A CRITICAL GUIDE: STAYING IN / York on ads: No 25: Virgin Atlantic

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The Independent Culture
TERENCE STAMP is a person in his fifties admired by informed younger people for three things: being a legendary face in legendary Sixties times - 'icon' is the word people use now; for his menacing role as the made-it-big British entrepreneur in Wall Street; and for his autodidact's best-of-everything taste - a set in Albany, Lobb shoes, and so on. He is a little like Adam Faith, and you reckon that he'll know what's what from the inside. And I've never seen him in a commercial before . . .

This highly focused authority is used to great effect in the Virgin Atlantic Upper Class commercials where Stamp, shot in a moody jump-cut Nicolas Roeg-ish style, tells you how to choose between airlines on long-haul flights. He does it in a confiding, conspiratorial way, in close-up: 'Right, you're flying long-haul in Business Class, you've got a choice of two airlines . . .' And then, notwithstanding the relaxed style and the moody shots, he starts to sell the two key advantages of Virgin Upper Class very hard, in two separate treatments. In the first, it's the smart car that collects you; in the second, it's getting a First Class seat at Business Class prices.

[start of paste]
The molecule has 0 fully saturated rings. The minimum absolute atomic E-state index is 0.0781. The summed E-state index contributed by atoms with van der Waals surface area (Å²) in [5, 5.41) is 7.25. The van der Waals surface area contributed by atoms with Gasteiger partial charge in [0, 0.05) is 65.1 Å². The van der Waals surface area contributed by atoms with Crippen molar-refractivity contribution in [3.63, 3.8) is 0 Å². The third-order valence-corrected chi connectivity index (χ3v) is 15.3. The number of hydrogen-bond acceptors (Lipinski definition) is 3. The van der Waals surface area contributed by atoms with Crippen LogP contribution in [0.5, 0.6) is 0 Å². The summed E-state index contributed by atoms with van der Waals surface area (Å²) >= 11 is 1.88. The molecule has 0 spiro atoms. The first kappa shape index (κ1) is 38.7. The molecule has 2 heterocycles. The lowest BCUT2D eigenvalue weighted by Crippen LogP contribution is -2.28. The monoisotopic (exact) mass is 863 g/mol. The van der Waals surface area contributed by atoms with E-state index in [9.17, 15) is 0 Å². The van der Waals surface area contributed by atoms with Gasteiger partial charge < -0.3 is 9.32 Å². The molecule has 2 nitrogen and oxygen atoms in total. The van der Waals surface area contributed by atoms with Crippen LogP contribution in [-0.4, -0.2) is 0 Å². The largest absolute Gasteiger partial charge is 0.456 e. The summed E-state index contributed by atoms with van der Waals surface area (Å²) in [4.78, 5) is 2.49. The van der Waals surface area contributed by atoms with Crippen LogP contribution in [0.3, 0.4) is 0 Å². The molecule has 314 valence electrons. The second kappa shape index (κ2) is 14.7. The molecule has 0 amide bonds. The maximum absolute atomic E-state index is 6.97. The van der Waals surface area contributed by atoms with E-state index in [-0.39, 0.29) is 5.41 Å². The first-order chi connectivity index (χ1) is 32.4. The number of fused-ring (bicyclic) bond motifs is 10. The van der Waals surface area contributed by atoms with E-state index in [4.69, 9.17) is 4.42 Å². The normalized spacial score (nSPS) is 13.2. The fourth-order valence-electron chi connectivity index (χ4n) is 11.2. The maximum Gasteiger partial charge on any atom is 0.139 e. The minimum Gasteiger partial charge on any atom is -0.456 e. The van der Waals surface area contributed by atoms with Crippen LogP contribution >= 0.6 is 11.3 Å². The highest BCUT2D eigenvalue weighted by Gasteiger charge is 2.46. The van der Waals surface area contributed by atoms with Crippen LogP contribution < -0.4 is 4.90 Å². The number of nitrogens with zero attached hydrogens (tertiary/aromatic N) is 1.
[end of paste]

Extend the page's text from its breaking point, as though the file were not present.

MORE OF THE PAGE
The use of Stamp and the style of direction - odd things go on at the corner of the frame; the limousine is framed in a shepherd's-warning red sky; the plane's cabin interior at night is shot like something out of Performance - add atmosphere to the rather de-glamorised business of flying. They suggest that you can grow up - make money, keep to schedules, make hard decisions about value - without losing cool. Peter York

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(Photograph omitted)